NEW YORK ( MainStreet) — Buzz has been flying recently about the inevitable increase in the prices for chocolate through 2014. The general population caught wind of this news toward the end of 2013, and it has since stirred up quite the frenzy.

According to this article from the Wall Street Journal :

"Prices are on the rise due to a shortage of cocoa beans, which are roasted and ground to make chocolate. Market experts estimate that supplies will fall short of demand this year for the first time since 2010 and dry weather is expected to hurt the next harvest in West Africa, where 70% of cocoa beans are produced."

The decreased supply of cocoa beans has, in turn, caused a dramatic increase in cost for two of the main ingredients in chocolate: cocoa powder and cocoa butter. The Huffington Post explains that this problem is more widespread than the United States and is being dealt with across the world. Because the cost to produce one milk chocolate bar has increased by 31%, chocolate companies have been forced to increase their own selling prices, causing some negative backlash from customers. Some have questioned whether white chocolate may be easier on the wallet because it does not incorporate cocoa powder; however, white chocolate can contain up to 10 times more cocoa butter than dark chocolate.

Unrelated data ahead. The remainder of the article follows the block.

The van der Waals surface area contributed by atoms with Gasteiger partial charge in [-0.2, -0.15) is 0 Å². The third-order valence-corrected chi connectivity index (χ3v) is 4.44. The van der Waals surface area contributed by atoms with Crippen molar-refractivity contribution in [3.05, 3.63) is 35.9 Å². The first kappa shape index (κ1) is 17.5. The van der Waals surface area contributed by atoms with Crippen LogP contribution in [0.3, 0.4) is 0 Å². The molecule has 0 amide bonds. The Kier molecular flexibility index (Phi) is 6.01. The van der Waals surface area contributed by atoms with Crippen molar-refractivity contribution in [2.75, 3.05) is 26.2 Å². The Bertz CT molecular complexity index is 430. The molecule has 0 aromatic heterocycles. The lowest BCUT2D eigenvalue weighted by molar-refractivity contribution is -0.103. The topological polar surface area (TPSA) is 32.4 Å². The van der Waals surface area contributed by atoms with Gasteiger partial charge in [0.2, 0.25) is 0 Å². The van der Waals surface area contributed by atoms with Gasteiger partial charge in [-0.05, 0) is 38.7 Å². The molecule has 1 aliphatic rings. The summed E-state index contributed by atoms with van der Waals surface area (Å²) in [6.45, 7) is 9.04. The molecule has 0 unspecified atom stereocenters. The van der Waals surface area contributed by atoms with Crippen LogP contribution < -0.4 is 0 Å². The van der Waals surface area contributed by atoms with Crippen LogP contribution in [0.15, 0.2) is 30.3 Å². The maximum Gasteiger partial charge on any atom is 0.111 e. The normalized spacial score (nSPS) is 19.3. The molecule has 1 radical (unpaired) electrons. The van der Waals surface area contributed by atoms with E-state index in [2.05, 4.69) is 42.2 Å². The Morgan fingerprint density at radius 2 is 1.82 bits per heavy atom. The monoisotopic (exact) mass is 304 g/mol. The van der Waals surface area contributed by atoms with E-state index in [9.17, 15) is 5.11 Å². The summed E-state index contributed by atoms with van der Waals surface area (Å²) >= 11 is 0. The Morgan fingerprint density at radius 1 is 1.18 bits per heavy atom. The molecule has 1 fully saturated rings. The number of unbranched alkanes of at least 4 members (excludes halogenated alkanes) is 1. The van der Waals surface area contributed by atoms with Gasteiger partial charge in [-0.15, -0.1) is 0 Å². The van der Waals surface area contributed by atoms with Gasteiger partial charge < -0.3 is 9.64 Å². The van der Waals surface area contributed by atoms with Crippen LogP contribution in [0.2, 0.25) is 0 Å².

The Journal also brings up the point that dark chocolate consumption has increased in recent times because of its health benefits, high antioxidant levels, and all-around "superfood" qualities. WebMD discusses a study, published in the Chemistry Central Journal in 2011, that compares the levels of antioxidants contained within dark chocolate to other commonly-known "superfoods," such as acai berries and pomegranates. Dark chocolate made with non-alkalized cocoa turned out to have significantly higher levels of antioxidants than the juices of the super fruits to which it was compared. After reading that study, who wouldn't want to invest in some good-quality dark chocolate?

So, the question at hand now is, what do we do with this lower supply and higher demand? While some may make it a point to reduce their chocolate consumption for the sake of their wallets, there are some people out there who may need to eliminate this renounced "luxury" food all together. For those of us who don't want to, or can't afford to pay the $12.25 per kilogram of chocolate, it's time to broaden our horizons.

Each of the following recipes has the potential to satisfy any sweet craving, even those persistent cravings for chocolate! Each recipe would also run you about the same amount of money, if not less, than a typical chocolate dessert would cost. I am well aware that there are some die-hard chocolate fans out there who will swear up and down that there are no good substitutions for a chocolate craving, and that opinion may absolutely be right; however,there are still some creative, delectable desserts that have similar properties to chocolate, like texture or sweetness, that may make this shortened supply and increased price a little less depressing.